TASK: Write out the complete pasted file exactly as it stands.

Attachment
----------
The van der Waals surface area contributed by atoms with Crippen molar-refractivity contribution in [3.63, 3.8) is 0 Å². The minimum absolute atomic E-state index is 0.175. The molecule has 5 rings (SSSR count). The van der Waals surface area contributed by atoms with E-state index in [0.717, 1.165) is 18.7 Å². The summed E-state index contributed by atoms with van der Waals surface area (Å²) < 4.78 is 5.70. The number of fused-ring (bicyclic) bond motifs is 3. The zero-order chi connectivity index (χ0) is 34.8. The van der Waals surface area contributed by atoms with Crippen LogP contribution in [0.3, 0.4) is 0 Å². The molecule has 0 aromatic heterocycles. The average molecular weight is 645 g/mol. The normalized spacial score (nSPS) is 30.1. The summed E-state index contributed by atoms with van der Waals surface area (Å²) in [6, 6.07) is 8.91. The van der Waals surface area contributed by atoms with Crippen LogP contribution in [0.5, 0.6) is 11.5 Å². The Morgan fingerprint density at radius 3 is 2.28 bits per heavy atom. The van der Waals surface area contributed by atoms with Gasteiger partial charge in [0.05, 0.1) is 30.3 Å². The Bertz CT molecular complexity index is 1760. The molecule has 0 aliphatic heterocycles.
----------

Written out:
The van der Waals surface area contributed by atoms with Crippen molar-refractivity contribution in [3.63, 3.8) is 0 Å². The minimum absolute atomic E-state index is 0.175. The molecule has 5 rings (SSSR count). The van der Waals surface area contributed by atoms with E-state index in [0.717, 1.165) is 18.7 Å². The summed E-state index contributed by atoms with van der Waals surface area (Å²) < 4.78 is 5.70. The number of fused-ring (bicyclic) bond motifs is 3. The zero-order chi connectivity index (χ0) is 34.8. The van der Waals surface area contributed by atoms with Crippen LogP contribution in [0.3, 0.4) is 0 Å². The molecule has 0 aromatic heterocycles. The average molecular weight is 645 g/mol. The normalized spacial score (nSPS) is 30.1. The summed E-state index contributed by atoms with van der Waals surface area (Å²) in [6, 6.07) is 8.91. The van der Waals surface area contributed by atoms with Crippen LogP contribution in [0.5, 0.6) is 11.5 Å². The Morgan fingerprint density at radius 3 is 2.28 bits per heavy atom. The van der Waals surface area contributed by atoms with Gasteiger partial charge in [0.05, 0.1) is 30.3 Å². The Bertz CT molecular complexity index is 1760. The molecule has 0 aliphatic heterocycles.